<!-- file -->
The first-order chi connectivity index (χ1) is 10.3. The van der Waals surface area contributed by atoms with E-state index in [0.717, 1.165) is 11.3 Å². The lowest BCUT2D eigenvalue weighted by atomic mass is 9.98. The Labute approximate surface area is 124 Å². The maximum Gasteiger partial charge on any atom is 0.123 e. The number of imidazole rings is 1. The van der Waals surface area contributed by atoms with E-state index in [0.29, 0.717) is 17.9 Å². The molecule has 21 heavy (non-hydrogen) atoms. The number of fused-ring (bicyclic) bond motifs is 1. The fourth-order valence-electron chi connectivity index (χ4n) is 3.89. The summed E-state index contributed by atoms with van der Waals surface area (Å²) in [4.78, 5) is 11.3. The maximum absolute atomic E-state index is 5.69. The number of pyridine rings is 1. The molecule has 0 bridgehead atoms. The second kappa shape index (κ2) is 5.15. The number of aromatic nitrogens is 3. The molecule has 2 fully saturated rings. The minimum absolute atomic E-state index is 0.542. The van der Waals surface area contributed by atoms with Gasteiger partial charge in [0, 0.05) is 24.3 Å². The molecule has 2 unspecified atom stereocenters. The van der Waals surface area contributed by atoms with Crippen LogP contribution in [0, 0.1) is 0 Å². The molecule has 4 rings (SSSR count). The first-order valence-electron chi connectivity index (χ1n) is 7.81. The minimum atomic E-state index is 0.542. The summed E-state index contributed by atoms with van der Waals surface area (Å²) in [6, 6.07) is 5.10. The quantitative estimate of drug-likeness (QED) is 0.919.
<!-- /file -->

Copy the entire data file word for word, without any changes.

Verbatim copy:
The first-order chi connectivity index (χ1) is 10.3. The van der Waals surface area contributed by atoms with E-state index in [0.717, 1.165) is 11.3 Å². The lowest BCUT2D eigenvalue weighted by atomic mass is 9.98. The Labute approximate surface area is 124 Å². The maximum Gasteiger partial charge on any atom is 0.123 e. The number of imidazole rings is 1. The van der Waals surface area contributed by atoms with E-state index in [0.29, 0.717) is 17.9 Å². The molecule has 21 heavy (non-hydrogen) atoms. The number of fused-ring (bicyclic) bond motifs is 1. The fourth-order valence-electron chi connectivity index (χ4n) is 3.89. The summed E-state index contributed by atoms with van der Waals surface area (Å²) in [4.78, 5) is 11.3. The maximum absolute atomic E-state index is 5.69. The number of pyridine rings is 1. The molecule has 0 bridgehead atoms. The second kappa shape index (κ2) is 5.15. The number of aromatic nitrogens is 3. The molecule has 2 fully saturated rings. The minimum absolute atomic E-state index is 0.542. The van der Waals surface area contributed by atoms with Gasteiger partial charge in [0, 0.05) is 24.3 Å². The molecule has 2 unspecified atom stereocenters. The van der Waals surface area contributed by atoms with Crippen LogP contribution in [0, 0.1) is 0 Å². The molecule has 4 rings (SSSR count). The first-order valence-electron chi connectivity index (χ1n) is 7.81. The minimum atomic E-state index is 0.542. The summed E-state index contributed by atoms with van der Waals surface area (Å²) in [6, 6.07) is 5.10. The quantitative estimate of drug-likeness (QED) is 0.919.